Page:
Gabe Newell: Windows 8 Bad For PCs, Gaming, Steam

Steam Bad For Windows 8.Jpg

Continuing the coverage of Gabe Newell at Casual Connect, a gaming event in Seattle, Newell moved away from talking about the video games industry and Steam specifically. He talked about Windows 8, and wasn’t too excited.

There’s still a lot of caution over the Windows 8 release, including Gabe Newell

We’ve covered Windows 8 in depth, discussing the positives of the operating system (and the occasional negative). Gabe Newell, speaking at Casual Connect, in Seattle, described Windows 8 as a catastrophe.

Really? Yes: Newell said Windows 8 is a catastrophe for everyone in the PC market, and said Microsoft will lose top-end PC/OEMs, apparently because they’ll exit the market. He added margins will be destroyed for numerous people – he didn’t specify examples – and said therefore there should be alternatives for people. Like Linux.

It’s when Newell said, as we previously covered, the success of Valve has been on the open nature of PCs. Newell added Microsoft could be tempted to make Windows 8 a closed platform: Microsoft could look at what other companies – perhaps Apple, though Newell didn’t mentioned specific companies – have achieved with a closed ecosystem. Apple’s closed approach works well for the company because design is a key focus, and the company has been ahead of the curve when it comes to adopting technologies.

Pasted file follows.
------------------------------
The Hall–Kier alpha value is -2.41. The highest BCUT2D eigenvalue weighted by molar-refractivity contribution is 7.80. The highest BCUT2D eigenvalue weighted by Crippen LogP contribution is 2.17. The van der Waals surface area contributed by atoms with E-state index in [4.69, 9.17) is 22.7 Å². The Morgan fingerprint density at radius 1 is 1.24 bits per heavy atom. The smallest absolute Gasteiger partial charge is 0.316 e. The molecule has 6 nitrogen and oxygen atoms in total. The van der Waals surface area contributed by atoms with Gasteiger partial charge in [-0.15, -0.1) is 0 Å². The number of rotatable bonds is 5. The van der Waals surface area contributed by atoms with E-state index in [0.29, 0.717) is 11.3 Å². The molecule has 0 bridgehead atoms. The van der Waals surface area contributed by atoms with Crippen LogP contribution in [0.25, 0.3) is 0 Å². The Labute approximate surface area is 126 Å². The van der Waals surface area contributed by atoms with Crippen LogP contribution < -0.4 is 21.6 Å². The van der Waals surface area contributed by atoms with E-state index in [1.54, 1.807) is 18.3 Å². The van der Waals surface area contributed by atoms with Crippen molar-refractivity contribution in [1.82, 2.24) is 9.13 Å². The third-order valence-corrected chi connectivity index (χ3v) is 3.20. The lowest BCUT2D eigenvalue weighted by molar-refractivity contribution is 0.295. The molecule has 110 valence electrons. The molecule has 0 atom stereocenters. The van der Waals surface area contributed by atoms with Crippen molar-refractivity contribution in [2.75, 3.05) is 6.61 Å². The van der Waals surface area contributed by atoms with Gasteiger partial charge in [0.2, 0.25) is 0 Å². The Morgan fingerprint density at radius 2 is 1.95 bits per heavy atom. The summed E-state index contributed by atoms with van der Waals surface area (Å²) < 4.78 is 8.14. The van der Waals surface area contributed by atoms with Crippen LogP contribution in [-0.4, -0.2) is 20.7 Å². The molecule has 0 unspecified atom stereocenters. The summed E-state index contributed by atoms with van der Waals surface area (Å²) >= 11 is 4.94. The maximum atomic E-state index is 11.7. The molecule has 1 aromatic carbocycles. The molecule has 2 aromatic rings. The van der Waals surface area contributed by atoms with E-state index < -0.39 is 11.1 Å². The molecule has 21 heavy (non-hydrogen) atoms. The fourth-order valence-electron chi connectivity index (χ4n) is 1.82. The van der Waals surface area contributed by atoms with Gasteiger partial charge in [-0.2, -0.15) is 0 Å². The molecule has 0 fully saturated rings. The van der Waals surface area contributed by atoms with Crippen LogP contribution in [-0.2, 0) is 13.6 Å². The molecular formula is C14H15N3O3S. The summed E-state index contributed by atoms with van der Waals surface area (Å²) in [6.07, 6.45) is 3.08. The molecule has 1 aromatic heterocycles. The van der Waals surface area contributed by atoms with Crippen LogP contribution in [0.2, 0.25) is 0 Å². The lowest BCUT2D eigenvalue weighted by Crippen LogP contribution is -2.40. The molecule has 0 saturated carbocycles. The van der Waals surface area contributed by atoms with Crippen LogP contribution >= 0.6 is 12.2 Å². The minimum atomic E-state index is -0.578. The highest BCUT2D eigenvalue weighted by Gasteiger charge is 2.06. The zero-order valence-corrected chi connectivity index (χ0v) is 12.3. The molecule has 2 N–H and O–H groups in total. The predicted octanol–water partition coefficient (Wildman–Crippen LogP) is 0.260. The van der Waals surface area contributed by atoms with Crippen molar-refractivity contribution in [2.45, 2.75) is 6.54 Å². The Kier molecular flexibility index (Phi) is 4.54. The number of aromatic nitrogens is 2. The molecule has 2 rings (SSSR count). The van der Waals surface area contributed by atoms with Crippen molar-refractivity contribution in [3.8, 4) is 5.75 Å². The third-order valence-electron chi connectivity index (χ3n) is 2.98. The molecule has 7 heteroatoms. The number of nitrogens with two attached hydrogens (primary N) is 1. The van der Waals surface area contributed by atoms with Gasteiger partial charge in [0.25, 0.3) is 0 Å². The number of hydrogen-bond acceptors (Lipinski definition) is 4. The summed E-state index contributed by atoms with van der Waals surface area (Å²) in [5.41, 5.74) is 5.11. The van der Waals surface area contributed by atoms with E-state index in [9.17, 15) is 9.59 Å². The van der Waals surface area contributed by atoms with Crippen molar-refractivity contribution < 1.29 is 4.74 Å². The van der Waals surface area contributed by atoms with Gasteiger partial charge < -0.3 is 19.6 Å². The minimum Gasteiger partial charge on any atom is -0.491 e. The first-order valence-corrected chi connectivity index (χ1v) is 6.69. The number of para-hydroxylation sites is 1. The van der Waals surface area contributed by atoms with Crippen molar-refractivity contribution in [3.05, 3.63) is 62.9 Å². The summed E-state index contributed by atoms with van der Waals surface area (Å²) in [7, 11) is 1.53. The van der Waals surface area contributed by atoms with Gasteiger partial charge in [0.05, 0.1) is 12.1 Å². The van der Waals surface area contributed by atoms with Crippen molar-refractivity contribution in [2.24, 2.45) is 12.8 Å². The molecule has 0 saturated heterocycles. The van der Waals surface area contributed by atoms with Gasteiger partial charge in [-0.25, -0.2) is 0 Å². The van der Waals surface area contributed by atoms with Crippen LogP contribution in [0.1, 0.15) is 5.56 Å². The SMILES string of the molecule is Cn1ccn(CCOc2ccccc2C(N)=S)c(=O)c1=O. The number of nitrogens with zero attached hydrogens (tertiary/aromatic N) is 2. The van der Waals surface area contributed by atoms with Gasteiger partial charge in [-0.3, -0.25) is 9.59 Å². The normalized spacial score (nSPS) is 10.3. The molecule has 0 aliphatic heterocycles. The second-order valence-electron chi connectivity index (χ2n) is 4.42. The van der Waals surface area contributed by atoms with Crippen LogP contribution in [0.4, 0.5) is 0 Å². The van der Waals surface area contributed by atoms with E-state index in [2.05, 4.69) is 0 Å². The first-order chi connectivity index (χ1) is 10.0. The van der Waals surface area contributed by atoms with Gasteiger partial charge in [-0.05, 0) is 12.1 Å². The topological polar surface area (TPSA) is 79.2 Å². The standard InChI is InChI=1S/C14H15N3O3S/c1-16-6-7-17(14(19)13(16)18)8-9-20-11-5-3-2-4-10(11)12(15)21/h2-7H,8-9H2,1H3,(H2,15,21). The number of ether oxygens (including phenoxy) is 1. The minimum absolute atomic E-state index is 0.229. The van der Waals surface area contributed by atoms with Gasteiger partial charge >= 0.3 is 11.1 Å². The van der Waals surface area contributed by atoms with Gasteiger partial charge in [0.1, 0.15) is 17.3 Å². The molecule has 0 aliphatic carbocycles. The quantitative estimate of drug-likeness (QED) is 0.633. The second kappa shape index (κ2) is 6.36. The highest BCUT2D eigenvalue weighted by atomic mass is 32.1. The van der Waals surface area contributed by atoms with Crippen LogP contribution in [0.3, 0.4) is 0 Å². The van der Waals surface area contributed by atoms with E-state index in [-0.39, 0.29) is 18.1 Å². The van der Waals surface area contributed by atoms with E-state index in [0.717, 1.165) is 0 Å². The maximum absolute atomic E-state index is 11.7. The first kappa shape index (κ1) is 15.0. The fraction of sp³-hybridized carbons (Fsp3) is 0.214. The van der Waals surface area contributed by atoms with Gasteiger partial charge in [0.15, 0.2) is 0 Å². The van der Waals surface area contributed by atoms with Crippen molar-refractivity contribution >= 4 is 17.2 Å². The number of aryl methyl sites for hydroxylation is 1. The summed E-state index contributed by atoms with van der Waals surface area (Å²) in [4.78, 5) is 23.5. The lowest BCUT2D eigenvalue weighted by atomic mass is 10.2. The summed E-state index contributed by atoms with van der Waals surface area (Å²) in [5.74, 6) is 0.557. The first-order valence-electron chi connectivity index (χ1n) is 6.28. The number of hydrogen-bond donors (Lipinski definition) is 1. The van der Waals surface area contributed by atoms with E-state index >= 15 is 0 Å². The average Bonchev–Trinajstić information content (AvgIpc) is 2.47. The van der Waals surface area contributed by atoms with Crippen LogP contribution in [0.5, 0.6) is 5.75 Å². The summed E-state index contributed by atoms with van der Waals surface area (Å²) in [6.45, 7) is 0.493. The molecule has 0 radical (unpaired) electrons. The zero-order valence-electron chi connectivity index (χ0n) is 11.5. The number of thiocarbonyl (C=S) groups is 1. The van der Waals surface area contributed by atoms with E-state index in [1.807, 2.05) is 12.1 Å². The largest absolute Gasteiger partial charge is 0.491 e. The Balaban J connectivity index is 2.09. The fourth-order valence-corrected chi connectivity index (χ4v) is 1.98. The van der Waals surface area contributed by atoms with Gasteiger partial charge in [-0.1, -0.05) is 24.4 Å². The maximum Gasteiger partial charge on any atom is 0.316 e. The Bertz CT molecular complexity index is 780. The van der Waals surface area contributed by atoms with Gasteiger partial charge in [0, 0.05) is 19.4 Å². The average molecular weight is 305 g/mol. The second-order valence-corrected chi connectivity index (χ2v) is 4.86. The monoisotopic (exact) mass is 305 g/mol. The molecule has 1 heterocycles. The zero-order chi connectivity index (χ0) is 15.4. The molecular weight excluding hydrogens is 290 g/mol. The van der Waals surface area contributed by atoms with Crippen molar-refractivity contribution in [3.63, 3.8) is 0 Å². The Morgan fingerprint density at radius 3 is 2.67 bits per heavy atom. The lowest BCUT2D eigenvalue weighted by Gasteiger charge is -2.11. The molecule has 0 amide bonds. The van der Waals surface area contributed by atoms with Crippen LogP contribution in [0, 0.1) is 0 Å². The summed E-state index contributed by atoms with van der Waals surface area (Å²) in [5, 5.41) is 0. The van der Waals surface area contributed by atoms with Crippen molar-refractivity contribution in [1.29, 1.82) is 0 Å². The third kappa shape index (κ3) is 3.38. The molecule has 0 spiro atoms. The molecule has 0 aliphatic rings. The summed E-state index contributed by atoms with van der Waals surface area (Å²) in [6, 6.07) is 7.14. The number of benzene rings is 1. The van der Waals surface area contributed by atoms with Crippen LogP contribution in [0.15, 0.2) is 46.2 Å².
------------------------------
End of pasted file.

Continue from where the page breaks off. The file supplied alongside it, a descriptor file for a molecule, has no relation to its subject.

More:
Conflict Of Interests

Newell is probably referring to the Windows Store, an app store for Windows. It marks a chance from programs being available from anywhere, but we’ll have to see how strict Microsoft is with allowing apps into the Windows Store.

There’s also the question over how it’ll impact Steam, and what games Microsoft will allow to go on sale in the Windows Store and Steam simultaneously. If Microsoft is ultra strict with titles, we could see users stick or switch back to Windows 7/earlier versions of Windows. The recent Steam Summer Sale has proved the popularity of the service.

Microsoft also takes up to 30% of the fee of Windows Store sales, whereas Valve takes a cut of every title sold through Steam. There’s also Xbox Live integration into Windows 8, so we could see Xbox Live Arcade titles coming to the platform. Those titles are also on Steam, so there’s a definite conflict between the two parties.

Published: Friday, July 27th, 2012 Last Modified: July 27, 2012

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